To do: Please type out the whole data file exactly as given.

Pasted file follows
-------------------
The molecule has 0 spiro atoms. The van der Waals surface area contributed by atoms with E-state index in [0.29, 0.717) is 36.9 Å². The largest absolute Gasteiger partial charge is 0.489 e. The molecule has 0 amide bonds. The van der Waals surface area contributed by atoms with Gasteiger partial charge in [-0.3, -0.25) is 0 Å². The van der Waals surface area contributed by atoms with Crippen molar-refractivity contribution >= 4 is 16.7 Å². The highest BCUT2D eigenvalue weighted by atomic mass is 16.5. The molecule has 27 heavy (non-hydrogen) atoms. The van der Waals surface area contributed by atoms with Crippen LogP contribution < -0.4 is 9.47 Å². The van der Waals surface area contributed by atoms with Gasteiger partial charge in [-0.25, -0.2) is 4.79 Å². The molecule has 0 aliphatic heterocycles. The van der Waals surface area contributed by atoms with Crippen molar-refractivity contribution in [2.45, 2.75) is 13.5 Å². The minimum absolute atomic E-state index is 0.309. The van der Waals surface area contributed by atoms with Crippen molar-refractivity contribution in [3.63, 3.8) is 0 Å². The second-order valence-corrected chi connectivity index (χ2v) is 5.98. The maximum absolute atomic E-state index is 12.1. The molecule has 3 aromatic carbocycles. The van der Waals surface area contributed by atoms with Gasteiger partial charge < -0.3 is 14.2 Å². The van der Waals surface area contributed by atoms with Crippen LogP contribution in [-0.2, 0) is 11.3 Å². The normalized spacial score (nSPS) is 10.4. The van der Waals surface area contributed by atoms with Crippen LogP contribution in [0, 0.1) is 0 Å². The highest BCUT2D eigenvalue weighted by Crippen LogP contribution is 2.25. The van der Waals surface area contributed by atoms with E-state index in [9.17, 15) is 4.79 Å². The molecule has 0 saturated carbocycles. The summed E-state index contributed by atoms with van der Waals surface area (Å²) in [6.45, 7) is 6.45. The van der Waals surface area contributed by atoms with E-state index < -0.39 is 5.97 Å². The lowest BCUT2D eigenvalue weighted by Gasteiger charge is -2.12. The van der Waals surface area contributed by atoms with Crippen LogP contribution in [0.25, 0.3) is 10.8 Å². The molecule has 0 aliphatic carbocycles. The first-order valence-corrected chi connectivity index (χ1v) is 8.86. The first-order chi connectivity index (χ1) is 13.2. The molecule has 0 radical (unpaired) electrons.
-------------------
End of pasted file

The molecule has 0 spiro atoms. The van der Waals surface area contributed by atoms with E-state index in [0.29, 0.717) is 36.9 Å². The largest absolute Gasteiger partial charge is 0.489 e. The molecule has 0 amide bonds. The van der Waals surface area contributed by atoms with Gasteiger partial charge in [-0.3, -0.25) is 0 Å². The van der Waals surface area contributed by atoms with Crippen molar-refractivity contribution >= 4 is 16.7 Å². The highest BCUT2D eigenvalue weighted by atomic mass is 16.5. The molecule has 27 heavy (non-hydrogen) atoms. The van der Waals surface area contributed by atoms with Crippen LogP contribution < -0.4 is 9.47 Å². The van der Waals surface area contributed by atoms with Gasteiger partial charge in [-0.25, -0.2) is 4.79 Å². The molecule has 0 aliphatic heterocycles. The van der Waals surface area contributed by atoms with Crippen molar-refractivity contribution in [2.45, 2.75) is 13.5 Å². The minimum absolute atomic E-state index is 0.309. The van der Waals surface area contributed by atoms with Crippen molar-refractivity contribution in [3.63, 3.8) is 0 Å². The second-order valence-corrected chi connectivity index (χ2v) is 5.98. The maximum absolute atomic E-state index is 12.1. The molecule has 3 aromatic carbocycles. The van der Waals surface area contributed by atoms with Gasteiger partial charge < -0.3 is 14.2 Å². The van der Waals surface area contributed by atoms with Crippen LogP contribution in [-0.2, 0) is 11.3 Å². The normalized spacial score (nSPS) is 10.4. The van der Waals surface area contributed by atoms with Crippen LogP contribution in [0, 0.1) is 0 Å². The highest BCUT2D eigenvalue weighted by Crippen LogP contribution is 2.25. The van der Waals surface area contributed by atoms with E-state index in [9.17, 15) is 4.79 Å². The molecule has 0 saturated carbocycles. The summed E-state index contributed by atoms with van der Waals surface area (Å²) in [6.45, 7) is 6.45. The van der Waals surface area contributed by atoms with E-state index < -0.39 is 5.97 Å². The lowest BCUT2D eigenvalue weighted by Gasteiger charge is -2.12. The van der Waals surface area contributed by atoms with Crippen LogP contribution in [0.25, 0.3) is 10.8 Å². The molecule has 0 aliphatic carbocycles. The first-order valence-corrected chi connectivity index (χ1v) is 8.86. The first-order chi connectivity index (χ1) is 13.2. The molecule has 0 radical (unpaired) electrons.